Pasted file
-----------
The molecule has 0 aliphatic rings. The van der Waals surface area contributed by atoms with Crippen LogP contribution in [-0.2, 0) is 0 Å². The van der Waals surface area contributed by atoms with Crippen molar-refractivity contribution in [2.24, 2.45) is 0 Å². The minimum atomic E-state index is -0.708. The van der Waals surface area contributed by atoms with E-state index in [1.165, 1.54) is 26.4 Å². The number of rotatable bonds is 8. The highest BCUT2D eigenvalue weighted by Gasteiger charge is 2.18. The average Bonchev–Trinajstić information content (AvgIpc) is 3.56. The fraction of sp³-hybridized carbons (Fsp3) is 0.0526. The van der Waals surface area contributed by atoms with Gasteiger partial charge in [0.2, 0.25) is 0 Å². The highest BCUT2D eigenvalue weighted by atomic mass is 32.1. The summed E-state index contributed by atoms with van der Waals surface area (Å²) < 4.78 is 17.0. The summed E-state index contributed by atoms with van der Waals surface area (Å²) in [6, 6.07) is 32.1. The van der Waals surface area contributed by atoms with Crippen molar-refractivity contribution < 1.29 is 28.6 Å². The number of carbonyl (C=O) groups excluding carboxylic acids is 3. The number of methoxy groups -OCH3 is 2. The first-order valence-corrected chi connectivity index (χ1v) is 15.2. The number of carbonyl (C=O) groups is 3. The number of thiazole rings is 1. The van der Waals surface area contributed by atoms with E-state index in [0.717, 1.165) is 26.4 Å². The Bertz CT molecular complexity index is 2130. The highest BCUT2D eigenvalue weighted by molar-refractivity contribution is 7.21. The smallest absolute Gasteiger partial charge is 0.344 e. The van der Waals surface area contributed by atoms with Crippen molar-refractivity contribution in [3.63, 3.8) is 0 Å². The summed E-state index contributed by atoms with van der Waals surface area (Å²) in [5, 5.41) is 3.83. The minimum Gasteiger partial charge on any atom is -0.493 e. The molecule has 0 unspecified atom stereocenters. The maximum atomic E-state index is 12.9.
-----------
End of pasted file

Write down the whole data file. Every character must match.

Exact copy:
The molecule has 0 aliphatic rings. The van der Waals surface area contributed by atoms with Crippen LogP contribution in [-0.2, 0) is 0 Å². The van der Waals surface area contributed by atoms with Crippen molar-refractivity contribution in [2.24, 2.45) is 0 Å². The minimum atomic E-state index is -0.708. The van der Waals surface area contributed by atoms with E-state index in [1.165, 1.54) is 26.4 Å². The number of rotatable bonds is 8. The highest BCUT2D eigenvalue weighted by Gasteiger charge is 2.18. The average Bonchev–Trinajstić information content (AvgIpc) is 3.56. The fraction of sp³-hybridized carbons (Fsp3) is 0.0526. The van der Waals surface area contributed by atoms with Gasteiger partial charge in [0.2, 0.25) is 0 Å². The highest BCUT2D eigenvalue weighted by atomic mass is 32.1. The summed E-state index contributed by atoms with van der Waals surface area (Å²) < 4.78 is 17.0. The summed E-state index contributed by atoms with van der Waals surface area (Å²) in [6, 6.07) is 32.1. The van der Waals surface area contributed by atoms with Crippen molar-refractivity contribution < 1.29 is 28.6 Å². The number of carbonyl (C=O) groups excluding carboxylic acids is 3. The number of methoxy groups -OCH3 is 2. The first-order valence-corrected chi connectivity index (χ1v) is 15.2. The number of carbonyl (C=O) groups is 3. The number of thiazole rings is 1. The van der Waals surface area contributed by atoms with E-state index in [0.717, 1.165) is 26.4 Å². The Bertz CT molecular complexity index is 2130. The highest BCUT2D eigenvalue weighted by molar-refractivity contribution is 7.21. The smallest absolute Gasteiger partial charge is 0.344 e. The van der Waals surface area contributed by atoms with Crippen molar-refractivity contribution in [3.63, 3.8) is 0 Å². The summed E-state index contributed by atoms with van der Waals surface area (Å²) in [5, 5.41) is 3.83. The minimum Gasteiger partial charge on any atom is -0.493 e. The molecule has 0 unspecified atom stereocenters. The maximum atomic E-state index is 12.9.